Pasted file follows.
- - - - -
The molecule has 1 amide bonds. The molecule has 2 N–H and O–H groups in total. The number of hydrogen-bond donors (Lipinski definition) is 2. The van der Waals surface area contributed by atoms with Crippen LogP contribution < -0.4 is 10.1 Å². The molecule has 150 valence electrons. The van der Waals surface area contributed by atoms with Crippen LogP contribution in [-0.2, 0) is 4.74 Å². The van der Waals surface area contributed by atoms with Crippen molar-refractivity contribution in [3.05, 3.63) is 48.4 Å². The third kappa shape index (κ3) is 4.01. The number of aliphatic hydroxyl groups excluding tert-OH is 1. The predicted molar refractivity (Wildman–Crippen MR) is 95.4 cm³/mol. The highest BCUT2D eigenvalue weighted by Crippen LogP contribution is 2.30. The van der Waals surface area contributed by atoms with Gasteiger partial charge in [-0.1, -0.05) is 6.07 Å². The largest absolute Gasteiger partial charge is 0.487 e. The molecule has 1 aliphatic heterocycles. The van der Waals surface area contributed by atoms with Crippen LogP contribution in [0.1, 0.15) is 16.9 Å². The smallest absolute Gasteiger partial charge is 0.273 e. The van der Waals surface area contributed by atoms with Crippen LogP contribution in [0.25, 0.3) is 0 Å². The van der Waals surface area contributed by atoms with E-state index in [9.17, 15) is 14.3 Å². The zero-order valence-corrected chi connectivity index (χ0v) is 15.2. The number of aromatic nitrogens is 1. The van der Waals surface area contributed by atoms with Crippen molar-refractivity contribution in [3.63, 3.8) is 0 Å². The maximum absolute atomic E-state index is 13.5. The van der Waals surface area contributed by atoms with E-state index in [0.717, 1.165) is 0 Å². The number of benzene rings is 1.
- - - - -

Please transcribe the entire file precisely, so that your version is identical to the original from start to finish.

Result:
The molecule has 1 amide bonds. The molecule has 2 N–H and O–H groups in total. The number of hydrogen-bond donors (Lipinski definition) is 2. The van der Waals surface area contributed by atoms with Crippen LogP contribution < -0.4 is 10.1 Å². The molecule has 150 valence electrons. The van der Waals surface area contributed by atoms with Crippen LogP contribution in [-0.2, 0) is 4.74 Å². The van der Waals surface area contributed by atoms with Crippen molar-refractivity contribution in [3.05, 3.63) is 48.4 Å². The third kappa shape index (κ3) is 4.01. The number of aliphatic hydroxyl groups excluding tert-OH is 1. The predicted molar refractivity (Wildman–Crippen MR) is 95.4 cm³/mol. The highest BCUT2D eigenvalue weighted by Crippen LogP contribution is 2.30. The van der Waals surface area contributed by atoms with Gasteiger partial charge in [-0.1, -0.05) is 6.07 Å². The largest absolute Gasteiger partial charge is 0.487 e. The molecule has 1 aliphatic heterocycles. The van der Waals surface area contributed by atoms with Crippen LogP contribution in [0.1, 0.15) is 16.9 Å². The smallest absolute Gasteiger partial charge is 0.273 e. The van der Waals surface area contributed by atoms with Crippen LogP contribution in [0.25, 0.3) is 0 Å². The van der Waals surface area contributed by atoms with E-state index in [9.17, 15) is 14.3 Å². The zero-order valence-corrected chi connectivity index (χ0v) is 15.2. The number of aromatic nitrogens is 1. The van der Waals surface area contributed by atoms with Crippen molar-refractivity contribution in [3.63, 3.8) is 0 Å². The maximum absolute atomic E-state index is 13.5. The van der Waals surface area contributed by atoms with E-state index in [0.717, 1.165) is 0 Å². The number of benzene rings is 1.